The pros and cons of subcontracting for agencies
The most common way of working for most freelancers is to work with end-clients (either individuals, or companies). Another option though, is to become a subcontractor for an agency which provides services similar to what you offer. In my case, that is agencies which create web projects.
I was amazed when I discovered that even large and well-established agencies are hiring freelancers for parts of (or even whole) projects. Usually you won’t see those opportunities being advertised, but many agencies do outsource to freelancers.
Why do they do it? Because it’s easier and cheaper (in the long term if you consider training, insurance costs, etc.) than to hire a full-time employee which they may have to lay off later if a large project ends or if they don’t have that much work going on after a few months.
Having worked with a number of (both large and small) agencies as a subcontractor in the past, I’m going to list a few pros and cons. I’ll start with the pros:
They know what they want from you
A typical phenomenon while communicating with end-clients is that they usually don’t know exactly what they want to build. You have to spend some time with them discussing what they’re looking to create so you can document the specifications of the project, etc.
When freelancing for agencies, you probably won’t have to do stuff like that. Usually, they’ll contact you to work with them on a project after they have already prepared the specifications, and they’ll either ask for a quote, or they’ll let you know of the budget they have available for the specific project (which is usually negotiable).
You choose what you want to work on without worrying for the rest
End-clients usually need a complete solution, for example the design for their project, the (front and back-end) development, the copywriting, and even the marketing for it. When you are a solo freelancer who is specialising on specific skills, it is common that either you or the client will have to find someone else to work with on the parts that you don’t have the expertise to work on, and sub-contract these parts to them.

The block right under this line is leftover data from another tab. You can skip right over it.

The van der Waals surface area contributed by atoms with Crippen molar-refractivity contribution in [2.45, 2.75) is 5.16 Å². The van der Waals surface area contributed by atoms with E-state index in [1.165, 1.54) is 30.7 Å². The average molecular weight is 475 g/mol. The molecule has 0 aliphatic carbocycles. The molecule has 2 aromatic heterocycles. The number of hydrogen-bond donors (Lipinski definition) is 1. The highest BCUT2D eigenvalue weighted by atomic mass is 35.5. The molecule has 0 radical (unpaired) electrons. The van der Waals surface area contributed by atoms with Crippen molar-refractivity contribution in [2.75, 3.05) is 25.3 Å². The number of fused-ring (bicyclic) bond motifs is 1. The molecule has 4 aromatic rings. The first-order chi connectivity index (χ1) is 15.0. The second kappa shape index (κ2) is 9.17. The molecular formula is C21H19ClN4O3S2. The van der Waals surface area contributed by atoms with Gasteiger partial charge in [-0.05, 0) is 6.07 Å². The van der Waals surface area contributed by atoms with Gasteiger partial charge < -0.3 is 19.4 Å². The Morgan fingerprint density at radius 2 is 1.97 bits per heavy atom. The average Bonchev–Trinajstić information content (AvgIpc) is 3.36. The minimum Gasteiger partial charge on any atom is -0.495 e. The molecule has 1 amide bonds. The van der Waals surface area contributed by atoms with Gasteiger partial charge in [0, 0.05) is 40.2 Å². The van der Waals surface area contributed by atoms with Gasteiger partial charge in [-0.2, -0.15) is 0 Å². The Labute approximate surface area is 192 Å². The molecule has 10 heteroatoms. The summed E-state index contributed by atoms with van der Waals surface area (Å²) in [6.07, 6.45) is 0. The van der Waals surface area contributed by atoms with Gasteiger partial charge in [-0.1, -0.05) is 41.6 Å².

An agency usually breaks down the whole project in parts, and either hires multiple subcontractors to work on them, or builds some of them in-house and outsources the rest. Therefore, if -let’s say- you are interested only in back-end development, you can work only on projects which require that.
They handle the client communication
Although it’s not always the case and it may backfire in some cases (e.g. if the person who handles the communication with the client isn’t familiar with some limitations, etc.), it usually saves you time (at least from my experience in working mostly with back-end development projects).
You’ll usually have to talk only with people within the agency, who understand any technical details and will be relatively easier to communicate with, since you won’t have to explain why something needs to be built in a certain way, etc.
They pay on time (well, most of them)
The usual agreements are that you will either be paid in full as soon as you complete the project for the agency, or incrementally while you’re working on the project, especially if the length of the project is long.
Make sure the terms are that you don’t have to wait to get paid when the agency receives the final payment from the end-client, even if you’re building the whole project. This can only lead to trouble, and it doesn’t make any sense (your client is the agency and not the end-client).
I’ve also noticed that there is a high percentage of agencies which are reluctant of paying a deposit up front. I don’t know why this may happen; however I’ve never had any problems getting paid for my work, even if the project was abandoned at the end. Just make sure to make some research for the agency before you work with them.
You get a chance to work on large projects
As a single freelancer, sometimes it can be hard to land a really large project (which sometimes comes from an equally “big” client). It’s not only for the prestige reasons that most of these large projects end up with agencies. In the client’s mind, it’s mostly because of the large (and usually multidisciplinary) team that an agency has and the level of support the can provide.